The internet, as wonderful a tool as it is, also turns out to be equally effective at spreading disinformation, urban legends, and just plain crap.
The article referenced above speculates, without going into much detail, that possibly the attack on Swiffer originates with a Proctor and Gamble rival. This is not all that far-fetched -- can you imagine how effective a marketing campaign for your own product would be, if at the same time your competitor's product had a negative story spreading about it on the internet?
In a similar way, consider the popular e-mail that circulates about the "Stella Awards", that supposedly celebrates frivolous lawsuits:
For those unfamiliar with these awards, they are named after 81-year-old Stella Liebeck who spilled hot coffee on herself and successfully sued the McDonald's in
New Mexico where she purchased the coffee. You remember, she took the lid off the coffee and put it between her knees while she was driving. Who would ever think one could get burned doing that, right?
That's right; these are awards for the most outlandish lawsuits and verdicts in the U.S. You know, the kinds of cases that make you scratch your head. So keep your head scratcher handy.
Then it goes on to cite outlandish awards for lawsuits, phrased in such a way as to raise the ire of any reasonable person...
...except that none of the lawsuits actually happened. Snopes ends their analysis by writing
"...Yet on the other hand, we don't want to see those who have legitimate cause denied their right to sue (or in the case of the seriously injured, their right to sue for an appropriate amount). We also don't want to see corporations run unchecked, free to turn out whatever dangerous product they like because the combination of capped awards and their deep pockets render them bulletproof.
"It's a complicated issue, one not made any easier to make sense of by lists of fake cases of horrendous miscarriages of justice. One has to wonder why someone is so busy trying to stir up outrage and who or what that outrage would ultimately benefit."
So call me paranoid, but it occurs to me in this case that weakened consumer protection laws and limitations on the circumstances under which one can sue would be just great for some corporations -- the ones that want to "run unchecked, free to turn out whatever dangerous product they like because the combination of capped awards and their deep pockets render them bulletproof".
In a similar vein, one of my favourite chain emails is the I AM A BAD CANADIAN rant that I manage to receive several times a year.
YES, I'M A BAD CANADIAN
I Am the Liberal-Progressives Worst Nightmare. I am a Canadian.
So the first observation is that there is no doubt about who originated this, and who this is supposed to attack. The implication here is that if you are liberal or progressive in any way, you are not a Canadian.
I believe the money I make belongs to me and my family, not some Liberal governmental functionary be it NDP, Liberal or Conservative!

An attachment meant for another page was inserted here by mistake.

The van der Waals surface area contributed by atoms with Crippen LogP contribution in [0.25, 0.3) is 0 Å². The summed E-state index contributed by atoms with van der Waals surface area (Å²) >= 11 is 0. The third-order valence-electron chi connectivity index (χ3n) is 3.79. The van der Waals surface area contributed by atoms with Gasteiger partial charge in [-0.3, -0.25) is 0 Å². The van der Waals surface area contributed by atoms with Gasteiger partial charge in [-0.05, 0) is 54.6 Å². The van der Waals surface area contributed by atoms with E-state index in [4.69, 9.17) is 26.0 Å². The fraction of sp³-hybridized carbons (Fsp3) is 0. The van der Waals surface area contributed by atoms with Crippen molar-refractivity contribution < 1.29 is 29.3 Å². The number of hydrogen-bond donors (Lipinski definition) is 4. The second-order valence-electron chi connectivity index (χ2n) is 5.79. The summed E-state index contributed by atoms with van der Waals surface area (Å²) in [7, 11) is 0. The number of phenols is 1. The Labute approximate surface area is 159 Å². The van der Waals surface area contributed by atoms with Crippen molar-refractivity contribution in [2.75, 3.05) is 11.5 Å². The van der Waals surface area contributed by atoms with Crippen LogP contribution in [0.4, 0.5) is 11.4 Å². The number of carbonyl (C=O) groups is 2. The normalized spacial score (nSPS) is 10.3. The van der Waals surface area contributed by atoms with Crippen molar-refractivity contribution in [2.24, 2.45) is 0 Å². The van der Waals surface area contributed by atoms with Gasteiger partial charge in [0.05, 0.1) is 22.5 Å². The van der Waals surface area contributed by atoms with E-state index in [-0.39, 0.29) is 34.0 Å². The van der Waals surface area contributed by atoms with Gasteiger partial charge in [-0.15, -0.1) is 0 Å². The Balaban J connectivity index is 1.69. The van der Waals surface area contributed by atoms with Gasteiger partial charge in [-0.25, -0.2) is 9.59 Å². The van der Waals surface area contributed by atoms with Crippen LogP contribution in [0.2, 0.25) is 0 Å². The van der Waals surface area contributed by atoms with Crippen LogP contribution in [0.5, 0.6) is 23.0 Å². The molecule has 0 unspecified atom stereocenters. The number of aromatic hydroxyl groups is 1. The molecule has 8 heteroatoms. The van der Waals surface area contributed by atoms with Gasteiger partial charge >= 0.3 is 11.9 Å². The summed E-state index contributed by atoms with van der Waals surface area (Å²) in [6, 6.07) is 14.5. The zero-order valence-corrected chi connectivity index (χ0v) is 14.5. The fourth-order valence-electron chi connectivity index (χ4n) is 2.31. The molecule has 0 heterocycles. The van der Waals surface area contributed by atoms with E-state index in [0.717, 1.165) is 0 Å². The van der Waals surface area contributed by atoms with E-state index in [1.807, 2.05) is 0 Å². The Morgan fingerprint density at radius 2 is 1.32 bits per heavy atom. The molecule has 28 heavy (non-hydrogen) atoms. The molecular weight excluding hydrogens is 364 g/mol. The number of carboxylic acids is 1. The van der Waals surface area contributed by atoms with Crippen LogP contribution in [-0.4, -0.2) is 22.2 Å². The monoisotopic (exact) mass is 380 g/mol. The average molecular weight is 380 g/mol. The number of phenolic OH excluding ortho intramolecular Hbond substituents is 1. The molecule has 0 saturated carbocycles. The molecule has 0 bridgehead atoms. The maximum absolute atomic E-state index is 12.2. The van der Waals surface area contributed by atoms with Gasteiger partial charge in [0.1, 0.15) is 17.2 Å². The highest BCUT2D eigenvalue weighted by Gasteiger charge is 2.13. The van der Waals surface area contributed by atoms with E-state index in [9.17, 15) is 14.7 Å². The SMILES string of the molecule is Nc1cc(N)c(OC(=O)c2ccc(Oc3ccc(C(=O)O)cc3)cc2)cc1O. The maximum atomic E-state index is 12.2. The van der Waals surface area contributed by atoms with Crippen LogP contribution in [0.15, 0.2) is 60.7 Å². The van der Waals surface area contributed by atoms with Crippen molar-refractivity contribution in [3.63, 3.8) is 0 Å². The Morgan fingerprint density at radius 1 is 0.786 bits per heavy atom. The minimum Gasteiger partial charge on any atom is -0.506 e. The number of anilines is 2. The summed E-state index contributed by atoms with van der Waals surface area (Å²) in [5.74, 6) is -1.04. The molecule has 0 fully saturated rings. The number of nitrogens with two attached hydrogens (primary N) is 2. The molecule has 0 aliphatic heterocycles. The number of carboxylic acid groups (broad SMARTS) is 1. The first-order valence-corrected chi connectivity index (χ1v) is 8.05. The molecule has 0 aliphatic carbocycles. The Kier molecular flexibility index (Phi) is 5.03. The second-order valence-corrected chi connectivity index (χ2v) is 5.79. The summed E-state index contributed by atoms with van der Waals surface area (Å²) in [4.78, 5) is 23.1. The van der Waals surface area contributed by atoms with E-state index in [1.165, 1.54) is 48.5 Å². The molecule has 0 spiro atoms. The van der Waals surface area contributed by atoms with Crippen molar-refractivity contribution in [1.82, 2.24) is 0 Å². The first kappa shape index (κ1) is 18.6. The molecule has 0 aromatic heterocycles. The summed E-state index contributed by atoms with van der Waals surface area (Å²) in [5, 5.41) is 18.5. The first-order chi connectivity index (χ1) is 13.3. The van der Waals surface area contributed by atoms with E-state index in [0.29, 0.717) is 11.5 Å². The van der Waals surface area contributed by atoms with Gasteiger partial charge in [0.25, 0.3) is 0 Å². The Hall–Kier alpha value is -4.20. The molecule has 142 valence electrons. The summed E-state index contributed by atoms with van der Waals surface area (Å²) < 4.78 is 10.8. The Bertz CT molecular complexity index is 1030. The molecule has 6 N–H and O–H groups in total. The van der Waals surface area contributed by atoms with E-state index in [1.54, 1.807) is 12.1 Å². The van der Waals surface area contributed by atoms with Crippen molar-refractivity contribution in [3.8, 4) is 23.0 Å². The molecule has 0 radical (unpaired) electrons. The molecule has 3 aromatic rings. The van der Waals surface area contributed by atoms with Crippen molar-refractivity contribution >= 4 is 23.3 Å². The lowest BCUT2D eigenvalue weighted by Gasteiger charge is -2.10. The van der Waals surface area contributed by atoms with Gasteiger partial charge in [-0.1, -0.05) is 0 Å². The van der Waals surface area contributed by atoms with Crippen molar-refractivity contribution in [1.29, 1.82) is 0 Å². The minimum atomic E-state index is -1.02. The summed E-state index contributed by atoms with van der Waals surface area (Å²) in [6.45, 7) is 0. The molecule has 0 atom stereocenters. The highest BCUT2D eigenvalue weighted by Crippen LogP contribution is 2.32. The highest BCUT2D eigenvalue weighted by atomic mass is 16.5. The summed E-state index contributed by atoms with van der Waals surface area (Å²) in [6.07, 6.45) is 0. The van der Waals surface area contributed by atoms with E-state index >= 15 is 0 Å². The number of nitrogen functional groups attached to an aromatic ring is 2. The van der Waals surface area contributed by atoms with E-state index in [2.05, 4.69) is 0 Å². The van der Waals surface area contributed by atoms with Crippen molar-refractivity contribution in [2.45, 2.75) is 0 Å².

This sentence is internally self-contradictory, but then what did you expect based on the lead-in? A member of a Liberal government wouldn't, by definition, be NDP or Conservative. Or perhaps the original author wanted to slam civil servants, whose small "L" liberal values allow the Liberal-Progressive agenda to be promoted? As far as the anti-taxation part, the author seems to be unaware that we are all connected to the economy. If the rant had been to demand maximum value for our tax dollars, that would have gotten my sympathy, but disconnecting from all responsibility for taxes is just silly. Damn, that sentiment may cause me to be reviled as a conservative in some quarters.
I'm in touch with my feelings and I like it that way!
I think owning a gun doesn't make you a killer, it makes you a smart Canadian.
Being in touch with your feelings here obviously means to shut down your brain and just make your decisions based on how you feel.
Despite gun control being well thought of by the undoubtedly Liberal-Progressive Canadian Association of Chiefs of Police, and a significant proportion of Canadians being in favour of it, the author seeks to draw a positive association between Canadian-ness and gun ownership. I don't buy it. I can see the need on Aboriginal reservations for hunting, and on farms and in smaller rural communities for hunting and rodent control, but it is not clear to me that heavily armed neighbourhoods would serve most communities.
I think being a minority does not make you noble or victimized, and does not entitle you to anything.
I believe that if you are selling me a Big Mac, do it in English.
Here is the real heart of this screed. Being a minority does not make you noble or victimized, particularly when we come to express our opinion about how we dislike your differences. And it certainly doesn't entitle you to protection under the law when we come to kick the crap out of you, because that is an entitlement only for "real" Canadians.
Serve me that Big Mac in English, because it is clear that I don't know what a quiche is, or Tsingtao, or sushi, or biryani, even weinerschnitzel. This is a denial of the multi-cultural nature of Canada. Or even the historical nature, if you happen not to believe in multi-culturalism. But it is interesting that people can feel so threatened and respond in this way.